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Ethosuximide (By mouth)

Ethosuximide (eth-oh-SUX-i-mide)

Treats seizures in patients who have epilepsy.

Brand Name(s):

Zarontin

There may be other brand names for this medicine.

When This Medicine Should Not Be Used:

Do not use this medicine if you have had an allergic reaction to ethosuximide or to similar medicines (such as methsuximide, Celontin®).

How to Use This Medicine:

Liquid Filled Capsule, Liquid

  • Take your medicine as directed. Your dose may need to be changed several times to find what works best for you.
  • This medicine can be used with other seizure medicines. Keep using all of your seizure medicines unless your doctor tells you to stop.
  • This medicine should come with a Medication Guide. Ask your pharmacist for a copy if you do not have one.

If a dose is missed:

  • Take a dose as soon as you remember. If it is almost time for your next dose, wait until then and take a regular dose. Do not take extra medicine to make up for a missed dose.

How to Store and Dispose of This Medicine:

  • Store the medicine in a closed container at room temperature, away from heat, moisture, and direct light. Do not freeze the oral liquid.
  • Ask your pharmacist, doctor, or health caregiver about the best way to dispose of any outdated medicine or medicine no longer needed.
  • Keep all medicine out of the reach of children. Never share your medicine with anyone.

Drugs and Foods to Avoid:

Ask your doctor or pharmacist before using any other medicine, including over-the-counter medicines, vitamins, and herbal products.

  • Make sure that your doctor knows if you also use phenytoin (Dilantin®) or valproic acid (Depakene®).
  • Tell your doctor if you drink alcohol or if you are using any medicine that makes you sleepy, such as allergy medicine or narcotic pain medicine. Also tell your doctor if you drink alcohol.

Warnings While Using This Medicine:

  • Make sure your doctor knows if you are pregnant or breastfeeding or if you have kidney disease, liver disease, or a history of depression.
  • This medicine can increase thoughts of suicide. Tell your doctor right away if you start to feel more depressed and have thoughts about hurting yourself. Report any unusual thoughts or behaviors that trouble you, especially if they are new or get worse quickly. Let the doctor know if you or anyone in your family has bipolar disorder (manic-depressive) or has tried to commit suicide.
  • This medicine may increase the risk of grand mal seizures in certain patients. Talk with your doctor if you have concerns about this risk.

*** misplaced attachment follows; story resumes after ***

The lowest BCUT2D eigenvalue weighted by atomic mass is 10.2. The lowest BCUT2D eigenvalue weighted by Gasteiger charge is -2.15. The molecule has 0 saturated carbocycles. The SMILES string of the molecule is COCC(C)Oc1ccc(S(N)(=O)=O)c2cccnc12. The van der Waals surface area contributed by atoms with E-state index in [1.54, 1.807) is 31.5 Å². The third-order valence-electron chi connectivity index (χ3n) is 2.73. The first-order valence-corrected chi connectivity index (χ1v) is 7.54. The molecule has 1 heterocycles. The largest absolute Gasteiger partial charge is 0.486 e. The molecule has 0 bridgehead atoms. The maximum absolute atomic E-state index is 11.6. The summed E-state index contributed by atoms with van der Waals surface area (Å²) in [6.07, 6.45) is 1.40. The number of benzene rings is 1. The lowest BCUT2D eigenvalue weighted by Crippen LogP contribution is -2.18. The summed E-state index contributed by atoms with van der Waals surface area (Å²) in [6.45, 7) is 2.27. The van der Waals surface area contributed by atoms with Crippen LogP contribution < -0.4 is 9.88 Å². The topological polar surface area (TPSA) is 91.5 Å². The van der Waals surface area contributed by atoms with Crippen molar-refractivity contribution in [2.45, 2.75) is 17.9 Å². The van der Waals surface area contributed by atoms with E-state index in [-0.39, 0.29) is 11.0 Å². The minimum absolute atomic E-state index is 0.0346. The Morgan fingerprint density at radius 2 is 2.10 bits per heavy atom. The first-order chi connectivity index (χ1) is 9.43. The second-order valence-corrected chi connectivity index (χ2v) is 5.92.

• Tell your doctor right away if you have a skin rash, muscle or joint pain, fever, unusual tiredness, or pain the chest that gets worse with breathing. These could be signs of a serious condition called Systematic Lupus Erythematosus (SLE).
  • This medicine can lower the number of some types of blood cells in your body. Tell your doctor right away if you have a fever, sore throat, unusual bleeding or bruising, or swollen glands.
  • Serious skin reactions can occur with this medicine. Check with your doctor right away if you have a severe skin rash, blistering, peeling, or loose skin, red skin lesions, sores or ulcers on the skin, or fever or chills while you use this medicine.
  • Do not stop using this medicine suddenly. Your doctor will need to slowly decrease your dose before you stop it completely.
  • This medicine may make you dizzy or drowsy. Do not drive, use machines, or do anything else that could be dangerous until you know how this medicine affects you.
  • Your doctor will do lab tests at regular visits to check on the effects of this medicine. Keep all appointments.

Possible Side Effects While Using This Medicine:

Call your doctor right away if you notice any of these side effects:

  • Allergic reaction: Itching or hives, swelling in your face or hands, swelling or tingling in your mouth or throat, chest tightness, trouble breathing
  • Blistering, peeling, or red skin rash
  • Chest pain, trouble breathing
  • Fever, chills, cough, sore throat, body aches
  • Muscle or joint pain
  • Problems with balance or walking
  • Swollen, painful, or tender glands in the neck, armpit, or groin
  • Unusual behavior or mood changes, depression, or thoughts of hurting yourself
  • Unusual bleeding, bruising, or weakness

If you notice these less serious side effects, talk with your doctor:

  • Diarrhea, nausea, vomiting, loss of appetite, or stomach pain
  • Dizziness or drowsiness
  • Headache
  • Mild rash
  • Weight loss

If you notice other side effects that you think are caused by this medicine, tell your doctor

Call your doctor for medical advice about side effects. You may report side effects to FDA at 1-800-FDA-1088


Last Updated: 9/4/2014


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